What does the Rosetta mission mean to you?

Rosetta_Legacy

Submit your entry at http://rosetta-legacy.tumblr.com/

To celebrate the success of Rosetta and to keep a long-lasting record of its impact on the world, we invite you to share your personal experiences and feelings about how the mission has influenced you.

Perhaps you followed the mission via this blog, the news or other social media channels, and found a special link between the spacecraft visiting Comet 67P/Churyumov–Gerasimenko and your own experience.

Maybe you’ve been stimulated to create art, music, or a theatrical production, or perhaps you brought Rosetta and Philae into your every day life at home through creative activities or games with your children. Or did you learn about the mission at school? Maybe you based a project on Rosetta and Philae’s adventures, or even made a further education or career choice inspired by the mission.

To get some idea of what you’ve been up to, we invite you to tell us and the world what this extraordinary mission has meant to you over the past few months/years, by contributing to the newly-opened Rosetta Legacy tumblr page.

Submissions can be in the form of text, images, video files or links (including links to audio material): anything that expresses your thoughts, feelings or personal experiences inspired by Rosetta.

plush_toy

Plush toy inspired by the Rosetta & Philae cartoon characters (also available on www.rosettashop.eu)

Each week, we will select up to five spot prize winners from the most recent submissions to receive a Rosetta and Philae plush toy.

We will accept submissions until 7 October 2016, but those received before 21 September will also be in with a chance to be showcased during the live programme of Rosetta’s end-of mission-event that will be streamed from ESA’s European Space Operations Centre (ESOC) in Darmstadt, Germany, on 30 September.

In addition, out of all the submitted contributions, ESA will select one top prize winner who will be invited for a special visit to the European Space Research and Technology Centre (ESTEC), ESA’s technical ‘heart’ located in Noordwijk, The Netherlands.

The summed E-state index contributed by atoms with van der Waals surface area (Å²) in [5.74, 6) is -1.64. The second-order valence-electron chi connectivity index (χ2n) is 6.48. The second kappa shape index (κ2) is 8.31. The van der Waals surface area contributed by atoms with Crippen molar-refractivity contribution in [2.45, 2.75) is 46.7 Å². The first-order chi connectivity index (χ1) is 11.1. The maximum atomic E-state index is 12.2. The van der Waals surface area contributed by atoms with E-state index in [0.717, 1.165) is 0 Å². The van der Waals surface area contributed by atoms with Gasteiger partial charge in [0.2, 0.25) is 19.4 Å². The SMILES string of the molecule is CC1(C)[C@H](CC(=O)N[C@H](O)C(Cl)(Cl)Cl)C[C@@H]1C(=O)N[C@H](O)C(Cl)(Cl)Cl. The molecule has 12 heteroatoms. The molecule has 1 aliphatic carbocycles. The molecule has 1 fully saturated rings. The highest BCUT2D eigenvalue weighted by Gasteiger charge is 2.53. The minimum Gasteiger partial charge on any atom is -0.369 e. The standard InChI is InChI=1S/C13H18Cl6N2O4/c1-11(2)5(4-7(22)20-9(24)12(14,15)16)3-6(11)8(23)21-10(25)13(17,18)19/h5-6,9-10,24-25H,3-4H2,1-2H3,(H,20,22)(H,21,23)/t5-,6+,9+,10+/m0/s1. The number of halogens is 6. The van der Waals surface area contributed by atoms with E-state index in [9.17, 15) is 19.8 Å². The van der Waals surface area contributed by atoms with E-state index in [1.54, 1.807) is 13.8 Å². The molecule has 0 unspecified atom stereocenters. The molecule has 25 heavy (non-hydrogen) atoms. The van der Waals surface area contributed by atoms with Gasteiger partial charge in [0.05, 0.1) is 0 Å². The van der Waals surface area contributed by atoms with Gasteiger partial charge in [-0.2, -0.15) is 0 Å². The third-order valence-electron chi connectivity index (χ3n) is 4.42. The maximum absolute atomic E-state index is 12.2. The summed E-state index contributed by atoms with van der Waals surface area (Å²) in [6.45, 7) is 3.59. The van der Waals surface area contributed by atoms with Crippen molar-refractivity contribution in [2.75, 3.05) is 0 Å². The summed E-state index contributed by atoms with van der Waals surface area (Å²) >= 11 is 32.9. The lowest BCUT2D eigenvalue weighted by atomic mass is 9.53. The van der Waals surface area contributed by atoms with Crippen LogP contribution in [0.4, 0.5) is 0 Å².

We look forward to receiving your entries and hearing all about your experience with Rosetta!

Rules regarding the competition aspect of the campaign are provided here.

Comments

7 Comments

  • Anke says:

    Lighting up the big darkness that surrounds us opens up my horizon a bit more. And now it feels like loosing a little friend out there in the inconceivability. He will keep on going without any chance to be seen by us.

  • Marc says:

    Robot can already do a lot more than most people are aware of. The awesome activities of Rosetta and Philae during the last few years and especially the last 18 months have confirmed to em that for a very long time to come space exploration will be pushed forward by robots. First life outside our planet will most probably be found by a robot..
    It’s fascinating technology and shows the sum-mum of what we’re capable of. It’s therefore even more unacceptable to find that while we (have to) stay on earth or at least close by, there are still so many conflicts and disagreements that prevent us to work as a species to move forward in guaranteeing the future of the next generations.

  • logan says:

    “El astrónomo tal vez te habla sobre su entendimiento del espacio, pero él no puede darte su entendimiento.

    El músico tal vez te canta sobre el ritmo que está en todo espacio, pero él no puede darte el oído que capta el ritmo, ni la voz que lo repite.

    …porque la visión de un hombre no le presta sus alas a otro.

    ….

    Cada uno de nosotros debe caminar solo a través de los misterios de la tierra.

    Jalil Gibran, poeta mahjar.

  • ianw16 says:

    I see Rosetta’s mission as being the culmination of numerous previous missions to comets over the last 30 years. Each of them told us something but, being flyby missions, couldn’t discern the detail that Rosetta’s various instruments have been able to glean over a much longer timeline.
    Its findings will no doubt keep scientists busy for many years.